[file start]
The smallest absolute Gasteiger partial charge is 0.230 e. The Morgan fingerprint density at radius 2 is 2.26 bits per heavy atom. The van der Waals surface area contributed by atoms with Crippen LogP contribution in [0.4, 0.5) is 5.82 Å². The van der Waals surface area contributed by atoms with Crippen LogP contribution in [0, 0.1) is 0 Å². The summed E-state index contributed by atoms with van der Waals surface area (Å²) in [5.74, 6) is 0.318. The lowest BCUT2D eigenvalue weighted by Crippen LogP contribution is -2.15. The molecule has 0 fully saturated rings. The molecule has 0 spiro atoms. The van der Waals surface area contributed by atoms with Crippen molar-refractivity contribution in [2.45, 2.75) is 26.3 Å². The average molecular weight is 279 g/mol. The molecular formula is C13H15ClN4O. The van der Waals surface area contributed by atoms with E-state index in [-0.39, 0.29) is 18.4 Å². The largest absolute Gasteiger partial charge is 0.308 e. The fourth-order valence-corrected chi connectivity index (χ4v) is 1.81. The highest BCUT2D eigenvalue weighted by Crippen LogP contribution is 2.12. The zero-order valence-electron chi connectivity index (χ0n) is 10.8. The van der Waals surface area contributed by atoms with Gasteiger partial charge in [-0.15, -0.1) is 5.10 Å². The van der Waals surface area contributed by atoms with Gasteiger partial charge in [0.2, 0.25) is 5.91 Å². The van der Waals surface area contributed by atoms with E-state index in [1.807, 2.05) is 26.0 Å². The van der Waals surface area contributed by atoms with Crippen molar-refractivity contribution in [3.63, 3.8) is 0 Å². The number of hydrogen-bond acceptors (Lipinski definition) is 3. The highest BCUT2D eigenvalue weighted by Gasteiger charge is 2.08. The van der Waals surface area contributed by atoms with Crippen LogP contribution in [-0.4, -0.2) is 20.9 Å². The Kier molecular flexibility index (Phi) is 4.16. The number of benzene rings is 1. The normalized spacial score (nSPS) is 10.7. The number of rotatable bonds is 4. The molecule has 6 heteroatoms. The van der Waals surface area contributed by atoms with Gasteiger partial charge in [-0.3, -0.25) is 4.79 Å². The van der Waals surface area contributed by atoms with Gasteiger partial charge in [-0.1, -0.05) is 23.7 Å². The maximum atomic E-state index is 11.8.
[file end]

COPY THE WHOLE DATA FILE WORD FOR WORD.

The smallest absolute Gasteiger partial charge is 0.230 e. The Morgan fingerprint density at radius 2 is 2.26 bits per heavy atom. The van der Waals surface area contributed by atoms with Crippen LogP contribution in [0.4, 0.5) is 5.82 Å². The van der Waals surface area contributed by atoms with Crippen LogP contribution in [0, 0.1) is 0 Å². The summed E-state index contributed by atoms with van der Waals surface area (Å²) in [5.74, 6) is 0.318. The lowest BCUT2D eigenvalue weighted by Crippen LogP contribution is -2.15. The molecule has 0 fully saturated rings. The molecule has 0 spiro atoms. The van der Waals surface area contributed by atoms with Crippen molar-refractivity contribution in [2.45, 2.75) is 26.3 Å². The average molecular weight is 279 g/mol. The molecular formula is C13H15ClN4O. The van der Waals surface area contributed by atoms with E-state index in [-0.39, 0.29) is 18.4 Å². The largest absolute Gasteiger partial charge is 0.308 e. The fourth-order valence-corrected chi connectivity index (χ4v) is 1.81. The highest BCUT2D eigenvalue weighted by Crippen LogP contribution is 2.12. The zero-order valence-electron chi connectivity index (χ0n) is 10.8. The van der Waals surface area contributed by atoms with Gasteiger partial charge in [-0.15, -0.1) is 5.10 Å². The van der Waals surface area contributed by atoms with Gasteiger partial charge in [0.2, 0.25) is 5.91 Å². The van der Waals surface area contributed by atoms with E-state index in [1.807, 2.05) is 26.0 Å². The van der Waals surface area contributed by atoms with Crippen molar-refractivity contribution in [3.63, 3.8) is 0 Å². The number of hydrogen-bond acceptors (Lipinski definition) is 3. The highest BCUT2D eigenvalue weighted by Gasteiger charge is 2.08. The van der Waals surface area contributed by atoms with Crippen LogP contribution in [-0.4, -0.2) is 20.9 Å². The Kier molecular flexibility index (Phi) is 4.16. The number of benzene rings is 1. The normalized spacial score (nSPS) is 10.7. The number of rotatable bonds is 4. The molecule has 6 heteroatoms. The van der Waals surface area contributed by atoms with Gasteiger partial charge in [-0.3, -0.25) is 4.79 Å². The van der Waals surface area contributed by atoms with Gasteiger partial charge in [-0.1, -0.05) is 23.7 Å². The maximum atomic E-state index is 11.8.